Alake Pilgrim

Zo and the Forest of Secrets, published by Knights Of is out now, priced £7.99

Check out the rest of the blog tour!

Thank you to ED PR for getting me a review copy and including me on the blog tour.

If You Still Recognise Me

If you loved Heartstopper and need more feel-good LGBTQ+ romance – If You Still Recognise Me is the one for you!

Elsie has a crush on Ada, the only person in the world who truly understands her. Unfortunately, they’ve never met in real life and Ada lives an ocean away. But Elsie has decided it’s now or never to tell Ada how she feels. That is, until her long-lost best friend Joan walks back into her life.

In a summer of repairing broken connections and building surprising new ones, Elsie realises that she isn’t nearly as alone as she thought. But now she has a choice to make…

Little Tiger

This is the debut UKYA novel by Cynthia So, and they are definitely one to watch! Loved the enthusiasm & passion blended with uncertainty in protagonist, I knew where the story was going but it was *so* satisfying. And So Much +ve rep! I loved the queer people of all ages, the delight of teens sharing a fandom, intergenerational relationships & intricacies of family life & how people show love…& realising what *isn’t* love…it is a must read this Pride Month.

I was lucky enough to get the chance to ask Cynthia a few questions:

If You Still Recognise Me is your debut novel but you had a short story in the PROUD book, edited by Little Tiger, did you already have the idea of IYSRM? They’re very different, do you have more ideas for your phoenix?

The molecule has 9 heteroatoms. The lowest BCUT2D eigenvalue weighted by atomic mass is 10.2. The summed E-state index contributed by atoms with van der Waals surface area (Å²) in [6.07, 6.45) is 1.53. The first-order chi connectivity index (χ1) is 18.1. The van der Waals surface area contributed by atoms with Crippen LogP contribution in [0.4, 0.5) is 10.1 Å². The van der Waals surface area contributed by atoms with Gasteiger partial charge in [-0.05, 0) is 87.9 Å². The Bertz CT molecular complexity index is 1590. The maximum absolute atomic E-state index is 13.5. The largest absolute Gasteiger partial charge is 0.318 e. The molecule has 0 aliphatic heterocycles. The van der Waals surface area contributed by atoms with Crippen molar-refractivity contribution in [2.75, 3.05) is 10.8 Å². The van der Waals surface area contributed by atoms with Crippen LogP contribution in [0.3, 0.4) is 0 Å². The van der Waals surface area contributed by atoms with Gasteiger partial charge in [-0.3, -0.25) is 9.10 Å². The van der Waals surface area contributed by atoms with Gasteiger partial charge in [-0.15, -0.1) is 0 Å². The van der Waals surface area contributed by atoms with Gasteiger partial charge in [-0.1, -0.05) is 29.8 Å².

I had started to write IYSRM by the time PROUD came out in March 2019, but I don’t think I had the idea for it when I first drafted my short story “The Phoenix’s Fault” back in March 2018. I didn’t really have any ideas for a novel at all back then! I’ve always adored YA contemporary, and I’ve also always loved fantasy, but something about writing a fantasy book is a little more daunting to me. I have trouble writing things longer than a short story, so I needed to push myself past that self-doubt of “I’ll never write a good novel” by starting with something that to me has a breezy, casual vibe, and IYSRM is what resulted. I was very self-indulgent while writing it. I just wanted to write my dream summer queer YA book, and to have as much fun as possible while doing it.

I don’t have more ideas for my phoenix. I think we left her and her humans in a good place. I could definitely write more queer stories in that universe though, based around different creatures in Chinese folklore and myth. The Legend of the White Snake for example!


The background to the comic, so that the fandom would make sense, feels like you have a whole story planned out! Have you written more that wasn’t included?

There were some little details that I included in earlier drafts that didn’t make it into the final version, but otherwise there’s not a lot in my head that isn’t on the page. I think this is a good lesson for any author, that you need just enough detail to suggest something bigger – you don’t need to have it completely fleshed out, which may be a waste of time if you don’t have a lot of time to dedicate to writing! Coming up with a few specific details goes a long way towards making something seem real.